Joe Brolly: 'Tyrone's decision to abandon expansive style after one setback is a major mistake'
In an interview with The Irish Times last week, Darragh Ó Sé pinpointed the reason Mayo have been the only real competitor for the Dubs and the only other team to come anywhere near winning an All-Ireland.
This was, he said, because Mayo’s football culture trusts its defenders to win their individual battles.
"I'm not saying those defenders won't get burned from time to time. But in general, the Mayo defenders tend to come out better in their 50/50 battles. That’s what allows Horan — and the managers who have been there between his spells — to send Mayo out to play the sort of football you need to win an All-Ireland. The key thing is that the rest of the team have confidence to play open football, to go out and have a go."
On their bus home from Clones on Saturday, Mickey Harte must have been absorbed in his own thoughts. Perhaps he was wondering whether going back to their 2017 1-13-1 formation is a short-term fix.
Cavan, after all, are not the Dubs. It is worth remembering that Tyrone lost that 2017 semi-final against Dublin by 12 points, and it could have been much worse.
That day, Tyrone dropped back into their normal defensive phalanx inside their own half, with Mark Bradley alone up front, and the Dubs cruised through them, hemmed them in and rendered Colm Cavanagh redundant on the edge of the square.
Tyrone crushed Cavan last weekend with the sort of ominous display that has made most counties fear them, paralysing their attack and putting up a big score.
But it is worth remembering that Tyrone did precisely the same thing in 2017 against a series of lesser opponents. After that 2017 humiliation by the Dubs, Harte said everything was fine and that everybody has an opinion on football and some pundits have an agenda blah, blah, blah.
So they soldiered grimly on into the 2018 Ulster Championship where Monaghan cruised through their zonal defence, hemmed them in and beat them well. Which is why, when they got Monaghan a few months later in the All-Ireland semi-final, they changed tack and went man to man.
That simple decision ruined Monaghan’s strategy and flummoxed Malachy O'Rourke, who like most of us obviously couldn't believe that Mickey would ever change tack, especially at the suggestion of certain pundits with agendas.
In the final against the Dubs last year, Tyrone had a lively start, but were soon put to the sword by Dublin's ingenious kick-out press. No shame there.
For me, Tyrone were putting in place the foundations for an All-Ireland-winning game-plan. During the second half of the league this year, when they played a dynamic, exciting brand of football, crushing Dublin, scoring 1-11 from quick, long balls to the inside forwards, they were being rightly talked about as serious contenders for Dublin’s crown.
Then, in the Ulster Championship, they were exposed by Derry through the centre of their defence for an easy goal. No big deal. Then, Antrim scored two similar goals against them, taking advantage of Tyrone’s more open style. Then, Donegal took them to the cleaners through the middle and could have slaughtered them altogether. That game was over after 15 minutes.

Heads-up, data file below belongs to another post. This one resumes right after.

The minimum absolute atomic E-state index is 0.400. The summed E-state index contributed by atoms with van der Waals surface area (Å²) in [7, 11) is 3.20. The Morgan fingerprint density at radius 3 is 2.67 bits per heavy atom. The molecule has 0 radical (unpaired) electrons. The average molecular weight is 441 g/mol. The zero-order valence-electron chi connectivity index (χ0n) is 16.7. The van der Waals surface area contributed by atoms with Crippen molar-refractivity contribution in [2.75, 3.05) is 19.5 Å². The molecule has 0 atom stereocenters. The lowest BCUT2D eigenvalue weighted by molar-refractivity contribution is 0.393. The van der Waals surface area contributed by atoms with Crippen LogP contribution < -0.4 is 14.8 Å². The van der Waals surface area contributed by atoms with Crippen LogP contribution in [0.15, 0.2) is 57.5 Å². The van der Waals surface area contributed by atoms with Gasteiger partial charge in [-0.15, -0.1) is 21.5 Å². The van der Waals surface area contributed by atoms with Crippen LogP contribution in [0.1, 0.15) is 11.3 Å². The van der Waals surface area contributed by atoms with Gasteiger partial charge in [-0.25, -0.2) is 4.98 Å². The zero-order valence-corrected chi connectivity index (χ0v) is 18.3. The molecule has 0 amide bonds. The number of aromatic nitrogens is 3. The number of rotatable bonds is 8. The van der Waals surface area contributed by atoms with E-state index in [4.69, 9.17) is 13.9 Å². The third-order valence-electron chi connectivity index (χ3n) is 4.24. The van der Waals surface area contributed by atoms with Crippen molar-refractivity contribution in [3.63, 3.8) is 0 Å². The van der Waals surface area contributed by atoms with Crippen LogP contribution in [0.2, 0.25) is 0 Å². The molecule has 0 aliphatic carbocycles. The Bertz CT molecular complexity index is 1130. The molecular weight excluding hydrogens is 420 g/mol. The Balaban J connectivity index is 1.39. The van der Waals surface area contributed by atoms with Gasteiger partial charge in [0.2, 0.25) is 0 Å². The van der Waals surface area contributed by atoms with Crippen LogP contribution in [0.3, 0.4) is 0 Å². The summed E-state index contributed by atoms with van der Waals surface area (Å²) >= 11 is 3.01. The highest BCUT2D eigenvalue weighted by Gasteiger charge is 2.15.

Harte's reaction to that was to abandon any further work on a more adventurous game-plan, pull everyone back behind the drawbridge and have Mattie Donnelly, Niall Sludden and Cathal McShane revert to their old roles, peeping out from behind the castle wall. All Tyrone needed was to drop someone off to sweep as the attack advanced, as Donegal do with Hugh McFadden, or Dublin with various outfielders depending on who is handiest, and work on defenders dropping off their men when they were posing no immediate threat, as the Dubs do.
Instead, management panicked and went back to the safe option, which will work against most teams, but won’t win an All-Ireland. This is why Darragh Ó Sé said: "I'm not saying Mayo's defenders won't get burned from time to time. If good forwards get good ball they can do damage."
Once the zonal defensive method becomes engrained in a county's footballing culture, it can be very hard to shift. Galway are a good example of this, a once-great footballing county stuck in a Fermanagh nightmare.
When you move to a more expansive style, you will inevitably be more open at the back, but as Jim Gavin always appreciated, this is not something to be feared. You score more, you concede a bit more, but eventually the culture changes to individual responsibility, the players are stimulated and they learn how to engineer a score and chase a game.
Declan Bonner knew he had to transform the way Donegal played. He made the brave, humble decision to bring in an assistant manager who is an expert in total football and commands respect because of his achievements with Mayo but more particularly Corofin, with whom he helped to pioneer a brilliant brand of attacking football that does not neglect the art of defence.
As a result, Donegal nowadays concede enough to cause Jimmy McGuinness to emigrate to America, but they have the tools to do the job. They concede. But they score. The crucial thing is they no longer play with fear. They crushed Cavan but it was brilliant to watch. Tyrone crushed Cavan, but it was a borefest.
Having started the process of moving to a more expansive game-plan, Tyrone's management was not sure how to achieve it, panicked and abandoned it. It looks as though their team will play conservatively, and with fear, for the remainder of their year.
Far better to go out and fight them like a man. To frighten them poor natives to the marrow. To make them run like hell away. Otherwise, these talented Tyrone footballers will never be able to show their wives how they won medals down in Croke Park . . .